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How the Clintons Use Trusts to Reduce Estate Taxes

ducksMy graduate tax students and those who have attended my professional seminars all know I like to say that there are as many types of Trusts as there are different automobiles, from race cars, to luxury sedans to monster trucks, etc., etc. In fact, asset protection, tax and estate planning attorneys choose from a huge menu of Trusts when equipping their clients, depending on many factors such as their personal and business goals, complexity tolerance, budget, who will use the Trust, what they want to put in it and the circumstances under which it will operate. Obviously, not every type of Trust is recommendable for every client every time. Here’s an article about how the Clintons used two types of Trusts to accomplish their objectives. The first is a Qualified Personal Residence Trust (Q.P.R.T. or “Q-Pert” as trust attorneys affectionately like to call them). A QPRT is definitely not for everyone, especially if they want to guarantee being able to live in their home the rest of their life. In some cases, however, it can provide huge tax benefits. The Clintons also have an I.L.I.T (pronounced “eye-lit”) or Irrevocable Life Insurance Trust. This Trust is actually a no brainer if you don’t mind limiting your ability to change the beneficiary of your life insurance policy in the future. But it must be carefully drafted and maintained so that it actually works, and there are additional hoops to jump through if the Trust is not properly set up until after the life insurance policy is purchased. Without an ILIT, having a $5 million life insurance policy, for example, means paying another 40% in estate taxes on that $5 million death benefit that you were hoping was going to help pay the taxes on your other assets. Look out for future posts regarding other kinds of Trusts and in the meantime, check out this great article from Bloomberg titled “Wealthy Clintons Use Trusts to Reduce Estate Taxes”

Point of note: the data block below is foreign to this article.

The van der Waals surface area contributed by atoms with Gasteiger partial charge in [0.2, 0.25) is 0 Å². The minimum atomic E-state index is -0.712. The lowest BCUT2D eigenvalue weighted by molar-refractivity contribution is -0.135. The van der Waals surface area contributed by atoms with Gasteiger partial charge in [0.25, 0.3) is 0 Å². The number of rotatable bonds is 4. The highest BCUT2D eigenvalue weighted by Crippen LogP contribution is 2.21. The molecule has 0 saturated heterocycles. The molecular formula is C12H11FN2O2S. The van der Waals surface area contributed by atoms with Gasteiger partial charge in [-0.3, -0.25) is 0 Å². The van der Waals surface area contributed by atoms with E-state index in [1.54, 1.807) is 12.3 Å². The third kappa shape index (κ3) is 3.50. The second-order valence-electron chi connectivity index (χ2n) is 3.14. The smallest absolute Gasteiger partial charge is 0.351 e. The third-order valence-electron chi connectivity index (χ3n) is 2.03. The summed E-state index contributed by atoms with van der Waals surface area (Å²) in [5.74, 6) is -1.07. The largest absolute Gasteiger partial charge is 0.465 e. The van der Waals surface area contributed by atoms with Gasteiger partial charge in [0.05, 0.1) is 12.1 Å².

Arista Law helps American and multinational families reduce their tax burden, protect their businesses and assets from legal risks, and plan for the eventual transfer of their wealth.